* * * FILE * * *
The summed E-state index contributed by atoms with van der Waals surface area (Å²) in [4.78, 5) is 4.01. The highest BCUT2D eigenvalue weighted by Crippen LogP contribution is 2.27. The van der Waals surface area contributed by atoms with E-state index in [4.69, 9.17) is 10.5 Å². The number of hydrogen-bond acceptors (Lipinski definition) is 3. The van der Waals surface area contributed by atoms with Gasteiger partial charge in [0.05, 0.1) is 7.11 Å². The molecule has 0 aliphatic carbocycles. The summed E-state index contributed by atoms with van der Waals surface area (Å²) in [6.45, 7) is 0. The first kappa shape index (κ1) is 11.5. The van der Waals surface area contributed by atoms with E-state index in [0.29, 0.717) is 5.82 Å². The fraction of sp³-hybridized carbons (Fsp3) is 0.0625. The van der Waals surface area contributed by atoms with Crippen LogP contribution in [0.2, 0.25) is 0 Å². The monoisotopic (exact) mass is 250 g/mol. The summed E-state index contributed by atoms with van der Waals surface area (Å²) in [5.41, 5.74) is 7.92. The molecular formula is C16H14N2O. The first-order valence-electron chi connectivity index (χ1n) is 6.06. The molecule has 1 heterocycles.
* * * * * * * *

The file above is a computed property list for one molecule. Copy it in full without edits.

The summed E-state index contributed by atoms with van der Waals surface area (Å²) in [4.78, 5) is 4.01. The highest BCUT2D eigenvalue weighted by Crippen LogP contribution is 2.27. The van der Waals surface area contributed by atoms with E-state index in [4.69, 9.17) is 10.5 Å². The number of hydrogen-bond acceptors (Lipinski definition) is 3. The van der Waals surface area contributed by atoms with Gasteiger partial charge in [0.05, 0.1) is 7.11 Å². The molecule has 0 aliphatic carbocycles. The summed E-state index contributed by atoms with van der Waals surface area (Å²) in [6.45, 7) is 0. The first kappa shape index (κ1) is 11.5. The van der Waals surface area contributed by atoms with E-state index in [0.29, 0.717) is 5.82 Å². The fraction of sp³-hybridized carbons (Fsp3) is 0.0625. The van der Waals surface area contributed by atoms with Crippen LogP contribution in [0.2, 0.25) is 0 Å². The monoisotopic (exact) mass is 250 g/mol. The summed E-state index contributed by atoms with van der Waals surface area (Å²) in [5.41, 5.74) is 7.92. The molecular formula is C16H14N2O. The first-order valence-electron chi connectivity index (χ1n) is 6.06. The molecule has 1 heterocycles.